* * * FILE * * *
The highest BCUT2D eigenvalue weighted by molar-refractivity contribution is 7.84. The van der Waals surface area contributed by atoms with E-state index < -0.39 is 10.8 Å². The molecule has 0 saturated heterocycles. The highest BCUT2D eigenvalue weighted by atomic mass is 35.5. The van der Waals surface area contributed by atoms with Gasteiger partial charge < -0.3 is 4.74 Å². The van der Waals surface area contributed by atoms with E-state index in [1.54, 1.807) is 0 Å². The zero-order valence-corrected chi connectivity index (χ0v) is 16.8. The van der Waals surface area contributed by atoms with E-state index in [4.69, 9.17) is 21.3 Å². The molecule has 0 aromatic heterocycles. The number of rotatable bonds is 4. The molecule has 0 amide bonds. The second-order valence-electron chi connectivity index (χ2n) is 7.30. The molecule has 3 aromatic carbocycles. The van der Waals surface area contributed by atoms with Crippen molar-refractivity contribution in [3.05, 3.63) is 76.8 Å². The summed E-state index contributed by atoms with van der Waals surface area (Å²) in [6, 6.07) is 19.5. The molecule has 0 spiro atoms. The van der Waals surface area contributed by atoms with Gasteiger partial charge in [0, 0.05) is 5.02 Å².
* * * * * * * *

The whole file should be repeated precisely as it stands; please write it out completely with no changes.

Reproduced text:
The highest BCUT2D eigenvalue weighted by molar-refractivity contribution is 7.84. The van der Waals surface area contributed by atoms with E-state index < -0.39 is 10.8 Å². The molecule has 0 saturated heterocycles. The highest BCUT2D eigenvalue weighted by atomic mass is 35.5. The van der Waals surface area contributed by atoms with Gasteiger partial charge < -0.3 is 4.74 Å². The van der Waals surface area contributed by atoms with E-state index in [1.54, 1.807) is 0 Å². The zero-order valence-corrected chi connectivity index (χ0v) is 16.8. The van der Waals surface area contributed by atoms with E-state index in [4.69, 9.17) is 21.3 Å². The molecule has 0 aromatic heterocycles. The number of rotatable bonds is 4. The molecule has 0 amide bonds. The second-order valence-electron chi connectivity index (χ2n) is 7.30. The molecule has 3 aromatic carbocycles. The van der Waals surface area contributed by atoms with Crippen molar-refractivity contribution in [3.05, 3.63) is 76.8 Å². The summed E-state index contributed by atoms with van der Waals surface area (Å²) in [6, 6.07) is 19.5. The molecule has 0 spiro atoms. The van der Waals surface area contributed by atoms with Gasteiger partial charge in [0, 0.05) is 5.02 Å².